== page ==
- Supervise at all times – Many sensory materials can be choking hazards if ingested or may not be appropriate to eat, like slime and playdough. Adult supervision is essential during sensory play.
- Prep beforehand – Make cleanup less of a headache by choosing an area that’s easy to clean and free of clutter. Gather your supplies before you start, and make sure you and your child have room to move around. A plastic tablecloth under your child’s chair makes cleanup quick and easy.
- Ask open-ended questions – Stimulate your child’s language and thinking skills by asking questions that require more than a yes or no answer. Instead of “Does it feel cold?” try, “How does it feel?” Ask questions that encourage creative thinking and exploring. “What does it remind you of?” or “What else could we do with it?” or “What would happen if you…”
- Get involved – Don’t let your child have all the fun! Model curiosity and engagement by actively joining in. Show different ways to use the materials, then let them try. Be sure to watch their actions and try it their way too—it’s a great way to model learning from each other.
- Talk about what you’re doing – As you try sensory activities together, try to incorporate lots of new words while associating them with the experience: smooth, cool, slippery, rough, bumpy, and so on.
Explore the World of Sensory Play With Slumberkins
Sensory activities are a key part of your preschooler’s cognitive and motor development. Plus, activities that link the senses with emotions are powerful ways to build skills like mindfulness and self-regulation. This makes each fun sensory activity the perfect opportunity for you and your child to bond and learn together.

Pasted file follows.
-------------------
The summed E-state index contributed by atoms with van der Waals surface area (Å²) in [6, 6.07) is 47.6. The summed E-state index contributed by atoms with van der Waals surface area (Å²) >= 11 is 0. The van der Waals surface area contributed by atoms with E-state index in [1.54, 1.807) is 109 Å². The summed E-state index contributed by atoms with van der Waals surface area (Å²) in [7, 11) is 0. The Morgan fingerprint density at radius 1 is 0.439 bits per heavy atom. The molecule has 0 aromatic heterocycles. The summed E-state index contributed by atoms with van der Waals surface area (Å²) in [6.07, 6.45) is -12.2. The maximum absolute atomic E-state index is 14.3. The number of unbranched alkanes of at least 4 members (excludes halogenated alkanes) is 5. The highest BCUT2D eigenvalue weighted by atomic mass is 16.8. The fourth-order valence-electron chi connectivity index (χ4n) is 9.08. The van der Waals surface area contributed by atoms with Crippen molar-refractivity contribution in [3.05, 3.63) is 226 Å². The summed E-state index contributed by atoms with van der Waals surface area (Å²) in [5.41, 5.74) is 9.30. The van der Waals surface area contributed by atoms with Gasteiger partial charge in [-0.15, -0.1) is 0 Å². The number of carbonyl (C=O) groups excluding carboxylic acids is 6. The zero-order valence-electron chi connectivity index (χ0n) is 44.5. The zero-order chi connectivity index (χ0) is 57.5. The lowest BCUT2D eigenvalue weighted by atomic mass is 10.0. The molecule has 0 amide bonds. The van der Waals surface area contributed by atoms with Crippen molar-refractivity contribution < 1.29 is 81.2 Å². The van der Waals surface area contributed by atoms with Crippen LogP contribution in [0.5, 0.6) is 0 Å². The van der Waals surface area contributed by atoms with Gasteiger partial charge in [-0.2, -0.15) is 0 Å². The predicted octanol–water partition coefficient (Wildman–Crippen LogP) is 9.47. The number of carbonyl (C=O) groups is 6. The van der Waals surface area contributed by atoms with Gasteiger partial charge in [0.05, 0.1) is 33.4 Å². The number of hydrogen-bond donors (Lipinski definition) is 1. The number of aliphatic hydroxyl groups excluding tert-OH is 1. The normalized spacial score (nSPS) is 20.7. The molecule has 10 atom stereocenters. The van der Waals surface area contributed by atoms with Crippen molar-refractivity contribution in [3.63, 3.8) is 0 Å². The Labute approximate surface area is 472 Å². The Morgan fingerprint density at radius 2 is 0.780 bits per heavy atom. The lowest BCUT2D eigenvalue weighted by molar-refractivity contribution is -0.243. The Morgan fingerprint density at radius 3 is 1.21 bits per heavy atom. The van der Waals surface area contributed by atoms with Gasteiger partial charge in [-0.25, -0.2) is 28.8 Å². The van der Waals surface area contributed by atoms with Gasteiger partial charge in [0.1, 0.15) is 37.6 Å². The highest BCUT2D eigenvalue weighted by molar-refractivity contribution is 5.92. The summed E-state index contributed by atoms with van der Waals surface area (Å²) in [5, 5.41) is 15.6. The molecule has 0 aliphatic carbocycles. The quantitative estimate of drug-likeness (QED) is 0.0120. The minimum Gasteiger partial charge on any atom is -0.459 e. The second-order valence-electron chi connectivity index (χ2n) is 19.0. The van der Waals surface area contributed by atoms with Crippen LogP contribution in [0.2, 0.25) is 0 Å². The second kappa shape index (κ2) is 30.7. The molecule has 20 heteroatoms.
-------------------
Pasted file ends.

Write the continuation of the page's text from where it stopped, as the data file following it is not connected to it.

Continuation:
For more sensory play ideas and resources, visit the Slumberkins Caregiver Resources collection today.
We have a world of books, activities, affirmations, and cuddly characters designed to help your child get to know their senses and feelings. With Slumberkins, your child can play and grow in every way.
- Cleveland Clinic. What is sensory play? The benefits for your child and sensory play ideas. https://health.clevelandclinic.org/benefits-of-sensory-play-ideas/
- Johns Hopkins University Press. How many senses do we have? https://www.press.jhu.edu/newsroom/how-many-senses-do-we-have
- Harvard University Center for the Developing Child. Brain Architecture. https://developingchild.harvard.edu/science/key-concepts/brain-architecture/